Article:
8/11/10 – We were excited to re-unite with Kombucha, Hawkeye, Joker, Rolling Thunder, Myke and Stretch that morning…. they’d had a shorter but also arduous bushwack to Clear Lake. The next day I got sick, vomitting several times before sadly deciding to skip the Cirque of the Towers, a cirque of mountains that required an bushwack up to 11,000+ feet. Everyone else did the Cirque, except Myke who was eager to meet his wife Naomi in Lander. Hawkeye had had a similar stomache bug the past few days. I don’t think the 1.5 days of insane climbing cross-country put my imune system in a very good state. But despite my bubbling, aching tummy we made it over Temple Pass on 8/13 and met Pace, Coach & Whitefish by Little Sandy Lake. We’ve named them “Team Flip Flop” because they’re thru-hiking the CDT this year but have flip flopped all over the place. They started in New Mexico, hiking North, then flipped up to Canada and began hiking south with some other sections in between. Coach & Whitefish also did the PCT in 2009. I’m pretty sure that the majority of the CDTers this year hiked the PCT in 09 like us….. so far there’s us, Kombucha, Joker, Rock Steady, Myke, Heaps, Sage, Ice Ax, Snorkel & Frogger, Pi, Coach, Whitefish… and I’m sure I’m missing some. Total there’s only about 25 thru-hikers going north (NoBo) and about 25 going south (SoBo). Anyhow, they were friendly but unfortuantely we probably wouldn’t see much of them since from Hwy 28 they would skip ahead to Rawlins since they’d already done the Great Divide Basin. Our last few miles to the highway were on a dirt road, not very scenic but fast miles and easy terrain. And as we were leaving the woods we saw a mama and baby moose in a swampy meadow….. I can’t say they’re the most beautiful animals but it was still an exciting wildlife viewing!
8/10 – We anticipated it only taking us a few hours TOPS to follow Pixley Creek cross-country back to the actually trail along the Green River. However we spent until noon that day scrambling/rock climbing/boulder hopping/down-climbing waterfalls. When we first got low enough to see grass and wildflowers it was thrilling. The precious Indian Paintbrush, Aster and Alpine Arnica had never smelled so sweet. Then we were filled with a similar joy at the sight of our first tree….. until we were having to push our way through tree branches and climb over downfallen logs. When we finally reached the trail Dan & Heaps just sat there, soaking up the joy of a pleasant dirt path for us to follow…. the gorgeous scenery continued with Vista Pass & Shannon Pass… alpine meadows brimming with wildflowers and dotted with granite rocks, numerous lakes and streams reflecting the intense blue sky and NO mosquitos! That was a true blessing!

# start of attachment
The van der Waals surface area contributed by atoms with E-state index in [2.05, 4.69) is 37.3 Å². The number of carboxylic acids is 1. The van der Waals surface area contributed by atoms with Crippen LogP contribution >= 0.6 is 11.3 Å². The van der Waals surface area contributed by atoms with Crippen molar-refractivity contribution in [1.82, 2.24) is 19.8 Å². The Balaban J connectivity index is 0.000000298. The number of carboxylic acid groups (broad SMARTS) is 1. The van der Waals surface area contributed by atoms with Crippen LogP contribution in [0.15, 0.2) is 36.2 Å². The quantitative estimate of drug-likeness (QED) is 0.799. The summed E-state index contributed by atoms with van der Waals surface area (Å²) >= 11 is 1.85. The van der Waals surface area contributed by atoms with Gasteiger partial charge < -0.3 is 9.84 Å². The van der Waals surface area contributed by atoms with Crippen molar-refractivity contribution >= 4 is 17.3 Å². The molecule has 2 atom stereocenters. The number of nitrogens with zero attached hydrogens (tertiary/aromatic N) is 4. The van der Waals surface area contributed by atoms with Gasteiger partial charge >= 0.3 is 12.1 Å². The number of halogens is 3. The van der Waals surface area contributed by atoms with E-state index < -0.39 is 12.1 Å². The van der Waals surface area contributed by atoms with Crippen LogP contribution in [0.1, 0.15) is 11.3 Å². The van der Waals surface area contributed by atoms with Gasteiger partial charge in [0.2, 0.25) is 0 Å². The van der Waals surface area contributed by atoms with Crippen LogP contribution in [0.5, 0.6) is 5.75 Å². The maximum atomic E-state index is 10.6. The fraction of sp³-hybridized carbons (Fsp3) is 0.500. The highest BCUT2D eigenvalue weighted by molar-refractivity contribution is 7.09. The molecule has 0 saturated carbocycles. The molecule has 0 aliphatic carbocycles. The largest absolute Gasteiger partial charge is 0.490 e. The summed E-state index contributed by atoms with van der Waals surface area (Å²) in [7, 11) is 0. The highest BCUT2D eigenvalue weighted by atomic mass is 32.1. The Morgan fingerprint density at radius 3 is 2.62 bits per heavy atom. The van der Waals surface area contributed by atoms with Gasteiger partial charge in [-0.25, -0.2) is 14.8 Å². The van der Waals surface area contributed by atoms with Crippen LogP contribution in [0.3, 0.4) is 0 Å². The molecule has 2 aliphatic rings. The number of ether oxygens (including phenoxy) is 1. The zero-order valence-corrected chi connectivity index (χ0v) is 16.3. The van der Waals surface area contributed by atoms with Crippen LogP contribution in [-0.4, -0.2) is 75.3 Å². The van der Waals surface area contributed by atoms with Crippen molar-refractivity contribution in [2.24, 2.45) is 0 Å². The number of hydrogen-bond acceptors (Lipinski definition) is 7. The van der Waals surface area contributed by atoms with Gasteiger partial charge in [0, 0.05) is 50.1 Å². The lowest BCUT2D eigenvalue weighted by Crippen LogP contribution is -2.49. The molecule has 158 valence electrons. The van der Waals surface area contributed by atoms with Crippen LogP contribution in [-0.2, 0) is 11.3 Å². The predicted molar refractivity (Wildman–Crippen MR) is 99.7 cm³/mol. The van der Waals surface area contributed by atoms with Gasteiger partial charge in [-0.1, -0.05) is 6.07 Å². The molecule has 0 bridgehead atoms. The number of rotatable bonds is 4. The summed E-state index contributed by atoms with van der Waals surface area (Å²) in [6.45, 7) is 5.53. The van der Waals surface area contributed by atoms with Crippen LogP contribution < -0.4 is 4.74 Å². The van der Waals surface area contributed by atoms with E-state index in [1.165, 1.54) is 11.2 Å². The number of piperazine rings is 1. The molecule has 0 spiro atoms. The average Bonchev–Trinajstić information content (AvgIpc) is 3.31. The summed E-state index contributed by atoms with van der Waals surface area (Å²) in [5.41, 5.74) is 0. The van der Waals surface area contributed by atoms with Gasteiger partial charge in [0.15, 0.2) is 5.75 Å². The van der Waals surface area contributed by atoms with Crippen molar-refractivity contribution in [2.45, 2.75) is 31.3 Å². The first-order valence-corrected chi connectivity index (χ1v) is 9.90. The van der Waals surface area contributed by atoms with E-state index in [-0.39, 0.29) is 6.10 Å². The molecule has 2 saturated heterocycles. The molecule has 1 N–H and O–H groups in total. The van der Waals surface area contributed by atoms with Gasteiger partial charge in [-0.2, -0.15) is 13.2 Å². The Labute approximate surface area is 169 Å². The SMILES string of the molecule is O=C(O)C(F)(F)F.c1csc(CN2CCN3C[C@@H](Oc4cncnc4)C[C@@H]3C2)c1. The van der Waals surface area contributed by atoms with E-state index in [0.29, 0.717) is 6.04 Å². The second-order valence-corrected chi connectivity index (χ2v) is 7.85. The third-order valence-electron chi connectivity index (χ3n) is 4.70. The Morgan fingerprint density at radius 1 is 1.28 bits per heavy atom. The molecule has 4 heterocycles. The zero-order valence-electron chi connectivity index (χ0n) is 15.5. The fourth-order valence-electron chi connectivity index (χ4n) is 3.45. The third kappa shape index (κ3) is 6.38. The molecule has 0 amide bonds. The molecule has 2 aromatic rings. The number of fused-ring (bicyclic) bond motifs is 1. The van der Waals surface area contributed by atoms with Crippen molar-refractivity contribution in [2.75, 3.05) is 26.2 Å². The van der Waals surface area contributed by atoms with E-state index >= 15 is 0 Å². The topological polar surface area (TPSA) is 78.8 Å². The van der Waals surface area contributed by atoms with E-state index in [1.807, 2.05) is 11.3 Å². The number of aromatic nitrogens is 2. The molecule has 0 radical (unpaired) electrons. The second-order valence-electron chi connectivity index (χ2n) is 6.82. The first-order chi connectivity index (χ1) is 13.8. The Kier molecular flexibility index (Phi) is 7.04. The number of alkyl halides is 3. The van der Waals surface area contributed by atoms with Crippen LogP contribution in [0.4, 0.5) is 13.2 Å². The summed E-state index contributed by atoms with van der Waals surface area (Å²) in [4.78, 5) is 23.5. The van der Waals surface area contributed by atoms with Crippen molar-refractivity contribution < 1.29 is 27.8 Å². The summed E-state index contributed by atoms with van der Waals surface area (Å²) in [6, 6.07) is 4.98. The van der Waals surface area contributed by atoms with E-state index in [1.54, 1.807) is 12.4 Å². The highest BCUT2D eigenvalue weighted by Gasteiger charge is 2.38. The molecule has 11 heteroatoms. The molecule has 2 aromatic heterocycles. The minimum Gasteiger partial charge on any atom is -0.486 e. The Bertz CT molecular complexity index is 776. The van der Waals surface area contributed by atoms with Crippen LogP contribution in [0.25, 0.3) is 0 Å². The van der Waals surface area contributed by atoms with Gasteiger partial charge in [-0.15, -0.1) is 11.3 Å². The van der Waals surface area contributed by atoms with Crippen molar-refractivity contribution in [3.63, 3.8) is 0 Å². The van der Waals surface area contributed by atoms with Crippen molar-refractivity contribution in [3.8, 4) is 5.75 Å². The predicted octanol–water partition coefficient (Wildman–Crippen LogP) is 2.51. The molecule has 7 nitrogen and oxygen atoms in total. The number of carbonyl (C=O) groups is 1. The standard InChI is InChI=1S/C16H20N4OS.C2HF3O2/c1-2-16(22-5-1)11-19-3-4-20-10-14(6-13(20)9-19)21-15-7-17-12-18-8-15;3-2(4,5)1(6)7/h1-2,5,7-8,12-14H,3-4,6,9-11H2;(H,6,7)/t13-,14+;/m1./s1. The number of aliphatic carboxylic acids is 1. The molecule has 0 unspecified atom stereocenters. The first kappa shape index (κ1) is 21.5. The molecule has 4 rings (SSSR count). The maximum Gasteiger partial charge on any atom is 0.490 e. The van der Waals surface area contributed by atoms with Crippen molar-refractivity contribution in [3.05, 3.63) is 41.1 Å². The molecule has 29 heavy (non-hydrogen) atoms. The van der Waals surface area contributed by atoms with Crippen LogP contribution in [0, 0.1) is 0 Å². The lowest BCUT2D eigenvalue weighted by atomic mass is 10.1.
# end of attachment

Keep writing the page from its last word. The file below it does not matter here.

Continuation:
8/7 – 8/8 We started in smaller groups but strangely enough ended up re-uniting after a bushwack around Lava Mountain until Tok, Lost & Found decided to stick to the Red Route (the official route) while the rest of us headed to Union Pass on the Purple Route (an alternate). On 8/9 Rock Steady, Heaps and us set off on the Rainbow Route to top all Rainbow Routes (cross-country routes we made up). It started off with sunrise that turned everything in its light a pale shade of pink. Then we startled two buck elk who posed majestically on the hillside before crashing off into the woods. Ascending the rocky meadow near Shale Mountain, we looked down on alpine lakes whose water was steely grey in the morning light. As the sun rose the lakes changed from a milky turquoise to a placid cornflower, and still we climbed. We crossed some permanent snowfields and were up on the Divide climbing up yellow-tinted rock when we decided to stop for lunch. Rock Steady decided to go on ahead. Our plan was to be down off the divide by the afternoon since we’d had some intense thunder and lightning storms the past few days, but we were making much slower progress than anticipated. Still, we found time to cross Continental Glacier and scramble up to Down’s Peak, a 13,260 foot rock pile perched on the Divide.
Thankfully, though, the weather held…. we heard a rumble of thunder and had some brief hail/snow flurries on our way down but the most threatening clouds seemed to just blow on past us. Nonetheless, we were making pathetic progress and using muscles normally dormant on a thru-hiker. But the scenery was getting more and more spectacular. In the distance we could see Gannett Peak, the highest mountain in Wyoming, and a dozen other granite towers and peaks. We enjoyed a small section of flat ground before traversing around Yukon peak, and glissading down to the glacial moraine between Baker & Iceberg Lakes. As we came around a bend we saw a huge serac – a massive cliff as if Sourdough Glacier had been sliced open – and Klondike peak above.
We thought the going would get easier now that we were off the Divide, but the size of the boulders just increased and at one point we were forced to backtrack when we hit an impassable cliff face. Still, elated and exhausted we arrived at a semi-suitable camp spot and disappeared into the safety of our sil-nylon just in time to hear the rain begin to pound our wind-blown shelter. What a day!